Substance Abuse in Foster Care

Jump to a section
Expand list


When a child does not receive the care that he or she needs, whether due to maltreatment or other causes, they often wind up in the foster system. While foster care may exist for noble reasons, there are some issues within the system too. One of these is the major issue of substance abuse and addiction.

Although addiction in the foster system is tragic, it isn’t surprising. Before entering the system, many foster children suffer from a variety of mental and emotional disorders. Many of them have also suffered from personal abuse, and sometimes parental drug use and child neglect, both before and during foster care. This type of trauma generally encourages alcoholism and addiction, and this applies just as much to foster children. The primary difference is that, in these cases, the disease has the opportunity to strike at an unfortunately young age.

Below, Avenues Recovery professionals discuss the rates of addiction and substance abuse in foster care, as well as the possible causes and solutions. This problem can be mitigated. First, however, we must endeavor to improve our understanding of the issues at hand.

Rates of Substance Abuse in Foster Care


According to the National Youth in Transition, 27% of 17-year-olds [1] in foster care have been referred for substance use treatment. Furthermore, Greeno et al in 2019 found that youth who were previously in foster care have higher lifetime use rates than their contemporaries who were never in foster care.

By contrast, only 20.8 million people aged 12 or older—roughly 7.8% of the population in this age range—suffered from substance use disorders in 2015, according to the National Survey on Drug Use and Health [2]. Assuming that these figures have remained consistent,  addiction in the foster care system runs twice as rampant than in the nation as a whole. Among 17-year-olds, addiction rates more than quadruple those of the national estimate. This indicates a massive problem with drug and alcohol abuse in our child welfare system.

New York-based writer, Lisa Marie Basile, lived in foster care between the ages of 14 and 19. Speaking to The Fix, she discussed the reality of these high addiction rates.

“I know the immense burden of loss and personal erasure that could lead to [criminal] behaviors. I was one of the luckier ones. That particular vice [drug addiction] skipped me. But that was sheer luck, personal genetics. If I were a betting person, I would have bet my younger self would have been abusing drugs. I had all the reasons to.”

When Basile says that she can see “all the reasons” for a foster child to engage in substance abuse, she isn’t alone. In fact, professionals on the subject name a few major reasons for this problem.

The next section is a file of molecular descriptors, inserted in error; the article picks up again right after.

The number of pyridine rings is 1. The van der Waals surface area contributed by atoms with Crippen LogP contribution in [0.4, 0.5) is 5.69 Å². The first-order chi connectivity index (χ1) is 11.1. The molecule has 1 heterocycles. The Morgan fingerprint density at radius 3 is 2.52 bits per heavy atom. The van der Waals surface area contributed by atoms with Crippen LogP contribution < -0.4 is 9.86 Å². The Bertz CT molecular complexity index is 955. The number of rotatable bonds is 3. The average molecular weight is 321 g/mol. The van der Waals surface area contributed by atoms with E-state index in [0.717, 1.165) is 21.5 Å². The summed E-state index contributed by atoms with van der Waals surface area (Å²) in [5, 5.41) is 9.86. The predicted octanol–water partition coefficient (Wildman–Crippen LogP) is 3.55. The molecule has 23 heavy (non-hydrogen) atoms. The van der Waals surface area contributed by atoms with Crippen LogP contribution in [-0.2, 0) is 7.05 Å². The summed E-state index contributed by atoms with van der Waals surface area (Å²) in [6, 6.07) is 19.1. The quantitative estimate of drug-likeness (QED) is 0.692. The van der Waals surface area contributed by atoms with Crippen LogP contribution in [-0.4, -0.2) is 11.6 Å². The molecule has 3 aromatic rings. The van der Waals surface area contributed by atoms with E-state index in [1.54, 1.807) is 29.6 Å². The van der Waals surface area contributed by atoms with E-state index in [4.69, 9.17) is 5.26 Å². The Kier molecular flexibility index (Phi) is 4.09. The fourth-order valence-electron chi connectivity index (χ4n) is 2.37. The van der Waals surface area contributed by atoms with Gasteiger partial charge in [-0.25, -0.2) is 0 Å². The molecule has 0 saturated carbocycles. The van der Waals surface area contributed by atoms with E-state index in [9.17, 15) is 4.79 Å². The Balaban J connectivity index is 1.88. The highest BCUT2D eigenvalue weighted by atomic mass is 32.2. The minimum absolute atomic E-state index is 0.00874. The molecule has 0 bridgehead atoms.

Possible Causes: Neglect and Abuse


Jeff Weiman works as the director for the San Diego Angels Foster Family Network. Given the large population of foster youths in California, he knows their struggles well. As such, we should consider what he wrote for The San Diego Union-Tribune [3] in May of 2016:

“Let’s be clear, the actions of the parents are the sole reason a child is placed in foster care. Second, some foster children have challenging behaviors as all have been traumatized. You would be too if by the age of six weeks you had figured out that none of your basic needs would be met no matter what you did.”

Weiman’s example of six-week neglect may sound extreme, but it hovers regrettably close to the truth. Children do not generally wind up in foster care without suffering some sort of abuse or neglect. Furthermore, studies [4] have indicated that almost one-third of foster children experience abuse while in their foster homes. So when Weiman says that all foster youths suffer trauma, we cannot disregard his words as mere hyperbole.

As for why children would receive inadequate treatment in foster care, the problem stems from the system itself. We see this exemplified in a 1992 grand jury investigation [5] from Santa Clara, California. This investigation found that the Department of Family and Children’s Services received more funding for placing children in foster care—even if a problem could potentially be solved without removing the child from their home. These findings raised questions about the DFCS’s intentions, not to mention how closely they vetted foster homes before placing children. And when foster homes also receive financial incentives for taking in children, one cannot always trust their motives. Many turn out to be neglectful, if not outright abusive environments.

How Does Foster Home Neglect Lead to Substance Abuse?

As noted by Dr. David Sack below: